7. Given that they've chosen Unity again, it should be fairly trivial to produce a Linux version. Unity only has two good points: Linux support. Relative paths for movable installations.
  8. Hey man, Thank you! I'd been going nuts trying to figure out how to re-enable the transparency since the 1.5.x thing. I had thought it was something I had done wrong, heh.
  9. Sorry for the "massive" necro, but I felt it important to add this to the discussion here, as this thread is the top link in my google results about "KSP .loadmeta". To expand on Snarks' point about reasons-not-apparent-to-the-consumer, I'd like to say it's likely that the way Unity (or the KSP codebase...or whatever is reading the save files) handles these .sfs files probably involves automatically parsing the whole thing on open in a manner that isn't easy to override. Putting the data in a separate file could very well then be a simple addition to the existing code, rather than having to rewrite a (potentially) large percentage of the load system. Furthermore, keep in mind that older versions of KSP won't expect the .sfs to start with a metadata stanza. It might be possible to embed it in comments at the start, etc, but that is considered poor form as comments aren't supposed to be machine-readable... BTW, the hash is what brought me here (it's a binary md5sum if anybody else is curious). I wonder why they didn't use mtimes though instead of a hash. Wouldn't have to read the whole .sfs file at all then
  10. I do believe we skipped the pre-release phase this time. Maybe it's showing? No amount of internal playtesting can even remotely come close to a pre-release...
  11. My earliest copy was bought in October of that year (and a second one in Nov or Dec, I forget). There are people who can't afford $15 though. Not many (most who can't, don't have a computer anyhow, especially not a KSP-ready one), but they do exist. For the vast majority though, yeah, it shouldn't be a major stumbling block.
  12. That's only in the states - in a lot of places (including Canada), incorrect police procedure only results in punishment for the officers involved/responsible, and does NOT invalidate the case. And you might find the current administration down there is less interested in procedure and more about results... By the way, since what you said does not constitute legal advice from an attorney (that's why I asked), it's also 'conjecture'. Heck actual legal advice is also conjecture too, although a degree of responsibility occurs in that case. I am indeed not an attorney either, nor offering legal advice, just some friendly conjecture based on my reading of the rules and situation. I'd have to say though, conjecture vs conjecture, I'm saying, "be super cautious with this, it could land you in hot water" and you're saying, "everything's fine, there's nothing to worry about". I dunno, but one of these sounds prudent and the other a bit reckless. Okay, here's the thing: 1. Fair use prevents you from infringing copyright when you have an unauthorized copy (and unless Take Two specifically authorizes it, it's unauthorized). 2. Without fair use's protection, all you're left with is..an unauthorized copy, which is copyright infringement. Which is a felony. 3. The law you quoted states that an agreement can nullify the protection of fair use. No more protection -> infringement -> felony. Again this isn't legal advice, but my conjecture, based on the reading presented and my knowledge of the law. And again, I'll point out that you're offering nothing but conjecture either. You can read about Fair Use and it's erosion at the hands of nasty things like the DMCA at the Electronic Freedom Foundation. They have dozens of articles about it. https://www.eff.org/deeplinks/2017/02/fair-use-consumer-protection Anyhow, enough of this crap, I have an expansion to play (which thankfully didn't present me with any sort of EULA. I'm taking people's word that the EULA they saw is the same one that appears on Take Two's site, as the application itself has never shown it to me, and the only thing I found in the installation directory was basically Creative Commons Attribution credits), and as much as I like teasing our hardworking moderators, they're probably getting seriously annoyed at this endless EULA talk by now, so good day sir. (or ma'am. or whatever you prefer).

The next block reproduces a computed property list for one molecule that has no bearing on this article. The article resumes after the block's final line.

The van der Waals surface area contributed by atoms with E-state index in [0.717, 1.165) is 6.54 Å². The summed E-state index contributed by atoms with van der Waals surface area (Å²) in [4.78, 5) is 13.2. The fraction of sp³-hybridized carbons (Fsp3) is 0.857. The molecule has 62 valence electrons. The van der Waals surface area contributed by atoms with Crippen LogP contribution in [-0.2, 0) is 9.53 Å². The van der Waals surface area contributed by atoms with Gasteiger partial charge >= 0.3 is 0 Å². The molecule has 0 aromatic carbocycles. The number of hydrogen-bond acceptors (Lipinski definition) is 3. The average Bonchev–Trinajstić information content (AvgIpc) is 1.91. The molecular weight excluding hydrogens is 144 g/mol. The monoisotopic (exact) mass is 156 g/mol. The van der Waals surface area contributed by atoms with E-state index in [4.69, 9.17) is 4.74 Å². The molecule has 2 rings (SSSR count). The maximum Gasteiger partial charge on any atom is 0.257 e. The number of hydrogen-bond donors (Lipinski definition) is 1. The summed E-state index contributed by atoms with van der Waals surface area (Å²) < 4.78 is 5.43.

13. Indeed. Science badly needs an overhaul and the tech tree is .. still basically a placeholder. Even today, with the larger, heavier science tree, I think you can still fill it completely with the science from Kerbin's SOI. I actually liked it better when scientists couldn't reset experiments, and that you had to use the lab for that. Made it rather worthwhile without a huge science boost.
  14. Pretty much, yeah. The "game" has some serious balance and progression issues. Sandbox is basically fine in that respect (it's sandbox, it's supposed to be entirely user-driven goals, that's the whole point of a sandbox), but the career mode should be bringing challenge and progression to the table. And it's not. The rover thing is just a tiny piece of that issue. I'm hoping the DLC can change that, as I imagine the more skilled of the forum people are better at this than Squad ever was.